Can epidemic detection systems at the hospital level complement regional surveillance networks: Case study with the influenza epidemic?
1 Hospices Civils de Lyon, Hôpital de la Croix-Rousse, Unité d’hygiène et d’épidémiologie, F-69317 Lyon, France
2 Université de Lyon, F-69000 Lyon; Université Lyon 1; CNRS, UMR5558, Laboratoire de Biométrie et Biologie Evolutive, F-69622 Villeurbanne, France
3 Hospices Civils de Lyon, Hôpital de la Croix-Rousse, Service des urgences, F-69317 Lyon, France
BMC Infectious Diseases 2014, 14:381 doi:10.1186/1471-2334-14-381Published: 10 July 2014
Early knowledge of influenza outbreaks in the community allows local hospital healthcare workers to recognise the clinical signs of influenza in hospitalised patients and to apply effective precautions. The objective was to assess intra-hospital surveillance systems to detect earlier than regional surveillance systems influenza outbreaks in the community.
Time series obtained from computerized medical data from patients who visited a French hospital emergency department (ED) between June 1st, 2007 and March 31st, 2011 for influenza, or were hospitalised for influenza or a respiratory syndrome after an ED visit, were compared to different regional series. Algorithms using CUSUM method were constructed to determine the epidemic detection threshold with the local data series. Sensitivity, specificity and mean timeliness were calculated to assess their performance to detect community outbreaks of influenza. A sensitivity analysis was conducted, excluding the year 2009, due to the particular epidemiological situation related to pandemic influenza this year.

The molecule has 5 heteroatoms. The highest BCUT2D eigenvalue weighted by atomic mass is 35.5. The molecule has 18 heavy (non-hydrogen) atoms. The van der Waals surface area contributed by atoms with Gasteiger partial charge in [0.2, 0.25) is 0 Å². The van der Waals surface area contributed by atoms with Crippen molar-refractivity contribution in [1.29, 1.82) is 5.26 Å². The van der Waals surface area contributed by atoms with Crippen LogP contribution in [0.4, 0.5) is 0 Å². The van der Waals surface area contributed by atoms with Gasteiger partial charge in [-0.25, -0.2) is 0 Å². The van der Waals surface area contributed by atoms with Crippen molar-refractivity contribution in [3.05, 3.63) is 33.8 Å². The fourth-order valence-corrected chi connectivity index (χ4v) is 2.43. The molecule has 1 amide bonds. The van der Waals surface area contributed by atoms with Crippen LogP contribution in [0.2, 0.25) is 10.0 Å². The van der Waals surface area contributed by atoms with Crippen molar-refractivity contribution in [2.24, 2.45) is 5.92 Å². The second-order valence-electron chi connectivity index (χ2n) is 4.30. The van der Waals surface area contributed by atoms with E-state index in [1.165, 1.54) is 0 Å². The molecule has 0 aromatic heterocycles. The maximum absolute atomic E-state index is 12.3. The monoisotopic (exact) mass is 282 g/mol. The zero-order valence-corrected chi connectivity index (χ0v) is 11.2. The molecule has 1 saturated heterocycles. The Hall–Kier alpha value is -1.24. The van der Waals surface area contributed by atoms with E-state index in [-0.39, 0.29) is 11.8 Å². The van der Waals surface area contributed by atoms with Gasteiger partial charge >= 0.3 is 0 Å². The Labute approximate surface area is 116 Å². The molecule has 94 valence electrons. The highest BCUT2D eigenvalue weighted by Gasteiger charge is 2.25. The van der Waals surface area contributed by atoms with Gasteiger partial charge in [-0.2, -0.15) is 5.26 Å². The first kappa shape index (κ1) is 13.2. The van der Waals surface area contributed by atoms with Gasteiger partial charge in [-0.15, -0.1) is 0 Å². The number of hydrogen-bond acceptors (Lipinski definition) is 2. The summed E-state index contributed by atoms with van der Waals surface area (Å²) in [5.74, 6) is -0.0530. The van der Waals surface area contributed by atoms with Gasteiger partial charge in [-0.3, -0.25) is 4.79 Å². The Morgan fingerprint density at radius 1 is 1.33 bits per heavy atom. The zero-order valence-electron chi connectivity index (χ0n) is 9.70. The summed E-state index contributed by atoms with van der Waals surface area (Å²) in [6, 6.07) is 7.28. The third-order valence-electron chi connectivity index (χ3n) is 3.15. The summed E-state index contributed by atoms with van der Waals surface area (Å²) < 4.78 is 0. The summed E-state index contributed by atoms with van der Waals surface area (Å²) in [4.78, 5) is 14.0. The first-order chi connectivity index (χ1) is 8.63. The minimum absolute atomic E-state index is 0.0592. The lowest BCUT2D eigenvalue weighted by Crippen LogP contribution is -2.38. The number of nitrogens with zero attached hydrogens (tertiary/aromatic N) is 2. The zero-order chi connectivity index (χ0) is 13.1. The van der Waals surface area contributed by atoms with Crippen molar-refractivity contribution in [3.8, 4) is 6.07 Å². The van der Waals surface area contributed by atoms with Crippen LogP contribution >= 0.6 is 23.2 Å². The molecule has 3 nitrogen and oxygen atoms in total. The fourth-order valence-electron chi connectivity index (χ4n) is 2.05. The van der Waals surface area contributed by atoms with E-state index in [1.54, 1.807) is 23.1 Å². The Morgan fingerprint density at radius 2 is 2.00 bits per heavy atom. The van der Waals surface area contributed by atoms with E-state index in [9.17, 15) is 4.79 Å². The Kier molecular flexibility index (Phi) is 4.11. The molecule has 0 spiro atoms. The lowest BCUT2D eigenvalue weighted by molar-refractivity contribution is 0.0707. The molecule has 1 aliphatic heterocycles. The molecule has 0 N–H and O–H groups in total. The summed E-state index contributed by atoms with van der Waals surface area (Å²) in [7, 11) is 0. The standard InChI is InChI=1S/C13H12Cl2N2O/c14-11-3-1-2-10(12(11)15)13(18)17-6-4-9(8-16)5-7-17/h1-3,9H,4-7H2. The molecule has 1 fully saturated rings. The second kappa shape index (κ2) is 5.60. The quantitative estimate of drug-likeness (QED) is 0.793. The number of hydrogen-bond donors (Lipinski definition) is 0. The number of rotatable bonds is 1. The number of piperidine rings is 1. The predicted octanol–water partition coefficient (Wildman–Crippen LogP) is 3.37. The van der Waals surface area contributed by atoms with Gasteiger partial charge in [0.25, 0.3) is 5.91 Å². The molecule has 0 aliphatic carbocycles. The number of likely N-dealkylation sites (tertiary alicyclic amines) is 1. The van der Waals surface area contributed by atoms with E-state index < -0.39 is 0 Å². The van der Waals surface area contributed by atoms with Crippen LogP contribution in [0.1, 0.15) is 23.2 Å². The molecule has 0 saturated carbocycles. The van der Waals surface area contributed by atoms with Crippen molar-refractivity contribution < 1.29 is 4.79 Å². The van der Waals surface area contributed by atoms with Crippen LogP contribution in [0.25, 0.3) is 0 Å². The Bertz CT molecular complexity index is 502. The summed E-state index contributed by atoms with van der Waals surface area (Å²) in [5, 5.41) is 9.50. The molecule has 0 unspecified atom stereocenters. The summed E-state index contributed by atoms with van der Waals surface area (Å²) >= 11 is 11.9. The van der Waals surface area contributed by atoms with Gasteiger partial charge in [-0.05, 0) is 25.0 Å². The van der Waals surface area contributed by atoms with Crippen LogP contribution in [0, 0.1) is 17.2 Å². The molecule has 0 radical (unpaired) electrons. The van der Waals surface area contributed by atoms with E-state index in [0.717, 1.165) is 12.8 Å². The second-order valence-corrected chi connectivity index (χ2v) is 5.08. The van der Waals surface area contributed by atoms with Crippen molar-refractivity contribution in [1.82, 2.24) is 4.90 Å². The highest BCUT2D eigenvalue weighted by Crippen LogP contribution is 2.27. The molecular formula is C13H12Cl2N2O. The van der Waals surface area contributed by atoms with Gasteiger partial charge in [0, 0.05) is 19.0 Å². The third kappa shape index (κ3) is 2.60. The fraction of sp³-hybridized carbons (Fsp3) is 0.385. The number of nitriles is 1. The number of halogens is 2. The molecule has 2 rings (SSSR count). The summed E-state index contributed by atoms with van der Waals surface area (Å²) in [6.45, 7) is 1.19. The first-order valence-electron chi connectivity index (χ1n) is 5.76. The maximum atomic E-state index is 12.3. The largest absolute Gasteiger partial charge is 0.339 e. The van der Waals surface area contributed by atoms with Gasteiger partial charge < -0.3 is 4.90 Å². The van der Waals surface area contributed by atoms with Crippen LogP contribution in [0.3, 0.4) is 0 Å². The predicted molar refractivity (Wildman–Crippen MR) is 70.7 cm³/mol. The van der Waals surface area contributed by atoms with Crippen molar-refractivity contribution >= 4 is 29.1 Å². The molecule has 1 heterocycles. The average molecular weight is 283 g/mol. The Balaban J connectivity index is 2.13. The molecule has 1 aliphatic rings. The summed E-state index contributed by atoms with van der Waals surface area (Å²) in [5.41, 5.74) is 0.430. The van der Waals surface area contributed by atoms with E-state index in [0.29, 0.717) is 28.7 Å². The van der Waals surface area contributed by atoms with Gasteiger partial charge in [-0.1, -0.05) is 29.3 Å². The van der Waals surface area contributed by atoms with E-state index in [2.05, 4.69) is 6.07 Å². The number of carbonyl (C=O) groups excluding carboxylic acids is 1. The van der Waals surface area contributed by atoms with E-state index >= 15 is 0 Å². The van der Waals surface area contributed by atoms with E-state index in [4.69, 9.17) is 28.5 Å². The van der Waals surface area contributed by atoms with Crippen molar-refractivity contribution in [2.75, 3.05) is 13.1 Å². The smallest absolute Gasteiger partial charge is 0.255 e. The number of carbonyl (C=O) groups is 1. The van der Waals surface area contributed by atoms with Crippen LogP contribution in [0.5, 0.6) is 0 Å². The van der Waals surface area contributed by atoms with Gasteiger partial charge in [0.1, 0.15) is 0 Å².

The local series closely followed the seasonal trends reported by regional surveillance. The algorithms achieved a sensitivity of detection equal to 100% with series of patients hospitalised with respiratory syndrome (specificity ranging from 31.9 and 92.9% and mean timeliness from −58.3 to 20.3 days) and series of patients who consulted the ED for flu (specificity ranging from 84.3 to 93.2% and mean timeliness from −32.3 to 9.8 days). The algorithm with the best balance between specificity (87.7%) and mean timeliness (0.5 day) was obtained with series built by analysis of the ICD-10 codes assigned by physicians after ED consultation. Excluding the year 2009, the same series keeps the best performance with specificity equal to 95.7% and mean timeliness equal to −1.7 day.
The implementation of an automatic surveillance system to detect patients with influenza or respiratory syndrome from computerized ED records could allow outbreak alerts at the intra-hospital level before the publication of regional data and could accelerate the implementation of preventive transmission-based precautions in hospital settings.